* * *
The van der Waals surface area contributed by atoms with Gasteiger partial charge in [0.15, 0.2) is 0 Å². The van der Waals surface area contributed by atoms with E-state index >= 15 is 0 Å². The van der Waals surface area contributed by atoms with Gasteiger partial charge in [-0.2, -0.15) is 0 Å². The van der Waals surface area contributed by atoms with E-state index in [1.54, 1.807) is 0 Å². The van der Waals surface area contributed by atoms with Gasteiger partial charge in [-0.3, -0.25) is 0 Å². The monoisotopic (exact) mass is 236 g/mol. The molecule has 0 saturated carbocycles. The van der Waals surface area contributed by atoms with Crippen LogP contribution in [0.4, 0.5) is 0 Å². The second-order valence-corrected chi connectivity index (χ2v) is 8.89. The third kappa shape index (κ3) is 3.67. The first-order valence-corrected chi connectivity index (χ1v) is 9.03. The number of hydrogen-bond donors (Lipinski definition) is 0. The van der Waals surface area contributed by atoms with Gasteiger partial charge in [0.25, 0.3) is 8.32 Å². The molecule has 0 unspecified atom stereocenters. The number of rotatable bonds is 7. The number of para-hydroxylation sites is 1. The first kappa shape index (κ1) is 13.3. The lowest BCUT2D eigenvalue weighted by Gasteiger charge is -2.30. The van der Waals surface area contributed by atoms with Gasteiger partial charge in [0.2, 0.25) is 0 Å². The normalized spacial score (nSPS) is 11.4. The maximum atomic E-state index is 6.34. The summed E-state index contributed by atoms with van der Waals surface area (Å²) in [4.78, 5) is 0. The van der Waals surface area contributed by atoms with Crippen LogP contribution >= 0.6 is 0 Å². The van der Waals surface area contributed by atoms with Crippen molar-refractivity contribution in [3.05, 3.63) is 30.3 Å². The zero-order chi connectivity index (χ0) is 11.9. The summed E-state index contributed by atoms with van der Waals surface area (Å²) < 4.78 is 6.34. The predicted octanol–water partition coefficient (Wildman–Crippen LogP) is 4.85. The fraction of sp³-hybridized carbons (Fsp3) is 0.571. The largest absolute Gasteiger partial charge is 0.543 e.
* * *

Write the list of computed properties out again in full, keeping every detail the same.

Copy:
The van der Waals surface area contributed by atoms with Gasteiger partial charge in [0.15, 0.2) is 0 Å². The van der Waals surface area contributed by atoms with E-state index >= 15 is 0 Å². The van der Waals surface area contributed by atoms with Gasteiger partial charge in [-0.2, -0.15) is 0 Å². The van der Waals surface area contributed by atoms with E-state index in [1.54, 1.807) is 0 Å². The van der Waals surface area contributed by atoms with Gasteiger partial charge in [-0.3, -0.25) is 0 Å². The monoisotopic (exact) mass is 236 g/mol. The molecule has 0 saturated carbocycles. The van der Waals surface area contributed by atoms with Crippen LogP contribution in [0.4, 0.5) is 0 Å². The second-order valence-corrected chi connectivity index (χ2v) is 8.89. The third kappa shape index (κ3) is 3.67. The first-order valence-corrected chi connectivity index (χ1v) is 9.03. The number of hydrogen-bond donors (Lipinski definition) is 0. The van der Waals surface area contributed by atoms with Gasteiger partial charge in [0.25, 0.3) is 8.32 Å². The molecule has 0 unspecified atom stereocenters. The number of rotatable bonds is 7. The number of para-hydroxylation sites is 1. The first kappa shape index (κ1) is 13.3. The lowest BCUT2D eigenvalue weighted by Gasteiger charge is -2.30. The van der Waals surface area contributed by atoms with Gasteiger partial charge in [0.2, 0.25) is 0 Å². The normalized spacial score (nSPS) is 11.4. The maximum atomic E-state index is 6.34. The summed E-state index contributed by atoms with van der Waals surface area (Å²) in [4.78, 5) is 0. The van der Waals surface area contributed by atoms with Crippen LogP contribution >= 0.6 is 0 Å². The van der Waals surface area contributed by atoms with Crippen molar-refractivity contribution in [3.05, 3.63) is 30.3 Å². The zero-order chi connectivity index (χ0) is 11.9. The summed E-state index contributed by atoms with van der Waals surface area (Å²) < 4.78 is 6.34. The predicted octanol–water partition coefficient (Wildman–Crippen LogP) is 4.85. The fraction of sp³-hybridized carbons (Fsp3) is 0.571. The largest absolute Gasteiger partial charge is 0.543 e.